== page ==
Ootsa Lake Bible Camp (Grassy Plains, British Columbia, Canada)

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Early Photo of Ootsa Lake Bible Camp.
Ootsa Lake Bible Camp

Ootsa Lake Bible Camp, 40 kilometers from Burns Lake, British Columbia, is situated on the shores of Ootsa Lake. To provide housing for his workers, Peter Funk, of West Abbotsford Mennonite Church, purchased five acres in 1952 on what would become the shoreline of a lake created to generate electricity for the Alcan Aluminum smelter in Kitimat. Funk was contracted to clear land in the valley prior to flooding. In 1955, a group of West Abbotsford youth held Vacation Bible School sessions on the Funk property for children who had no opportunities to attend Sunday school. Two of Funk’s laborers, Abe Buhler and Jack Nickel, developed a vision for a summer camp, and with West Abbotsford’s support and Peter Funk’s agreement for them to use his property, Ootsa Lake Bible Camp became a reality in 1956. Dave Wiebe and Abe Buhler provided the spiritual leadership that first year.

Two years later, Peter Funk sold the property to West Abbotsford Mennonite Church for $286, thus giving birth to an outreach program that inspired and shaped the lives of West Abbotsford youth for many years to come. The Camp fulfilled two goals of the West Abbotsford youth leadership: to provide opportunities for inviting children to faith, and to give West Abbotsford youth an avenue of service. Early challenges included local suspicions, open-range cattle, and bears. In 1959, the first campers’ cabin was built on the site, and the following years witnessed many additions and improvements, primarily possible because of volunteer labor and donated materials.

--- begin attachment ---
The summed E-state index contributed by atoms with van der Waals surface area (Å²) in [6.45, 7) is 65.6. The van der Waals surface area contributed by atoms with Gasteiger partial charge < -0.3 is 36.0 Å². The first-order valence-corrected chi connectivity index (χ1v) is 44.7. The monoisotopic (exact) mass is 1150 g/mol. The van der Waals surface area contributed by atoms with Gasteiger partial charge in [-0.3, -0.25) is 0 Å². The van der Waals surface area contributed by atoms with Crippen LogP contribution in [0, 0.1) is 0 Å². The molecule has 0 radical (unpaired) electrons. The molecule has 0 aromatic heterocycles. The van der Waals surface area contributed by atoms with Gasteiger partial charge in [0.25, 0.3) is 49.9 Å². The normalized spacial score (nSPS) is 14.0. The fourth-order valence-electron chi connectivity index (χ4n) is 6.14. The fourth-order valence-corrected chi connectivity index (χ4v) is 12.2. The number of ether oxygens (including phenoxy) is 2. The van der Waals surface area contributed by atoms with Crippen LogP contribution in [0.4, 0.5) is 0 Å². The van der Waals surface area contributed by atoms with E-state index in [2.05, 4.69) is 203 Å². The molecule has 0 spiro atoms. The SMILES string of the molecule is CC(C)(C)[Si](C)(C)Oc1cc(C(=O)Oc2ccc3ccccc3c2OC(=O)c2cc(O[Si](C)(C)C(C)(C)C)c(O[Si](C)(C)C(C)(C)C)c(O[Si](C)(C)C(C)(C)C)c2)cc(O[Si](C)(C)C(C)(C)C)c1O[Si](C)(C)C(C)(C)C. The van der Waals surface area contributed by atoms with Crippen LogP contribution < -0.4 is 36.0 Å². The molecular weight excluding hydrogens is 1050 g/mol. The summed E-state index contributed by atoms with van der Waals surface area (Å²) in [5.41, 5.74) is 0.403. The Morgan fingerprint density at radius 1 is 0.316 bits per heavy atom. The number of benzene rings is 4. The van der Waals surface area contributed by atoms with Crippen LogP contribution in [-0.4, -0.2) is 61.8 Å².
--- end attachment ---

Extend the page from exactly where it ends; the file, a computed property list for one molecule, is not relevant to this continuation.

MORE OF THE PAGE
In the early years, camping season consisted of two weeks for children ages 8 to 11 and 12 to 14. Earliest records indicate 83 campers in 1962 and operating expenses of approximately $1,500. Initially, campers came from the Burns Lake region and from the Camp’s immediate vicinity, and originated from as many as eleven different church affiliations. By 1990, the camping season consisted of six weeks for 214 campers ages 8 to 16, 83 of whom had no church affiliation, and who came from as far away as Kitimat, Vanderhoof, and Houston. By 1970, local youth and other church groups were renting the Camp on a regular basis for spring and fall retreats.

In 1960, staff consisted of about 12 volunteers from West Abbotsford Mennonite Church, and continued to be recruited primarily from West Abbotsford during the camp’s formative years. In time an increasing number of northern residents filled the staffing needs. By the mid-1970s, names of former campers begin appearing on staff lists. In addition, active recruiting in several Bible schools took place, with modest scholarships provided for camp staff. Recruiting of volunteer staff was an annual challenge, particularly finding qualified directors and guest speakers/missionaries. As the camping season grew longer, the challenge became increasingly difficult. Compounding the challenge was the sensitive matter of navigating Camp policy that stated women could not fill a leadership role (for biblical reasons then understood), even though capable women were available.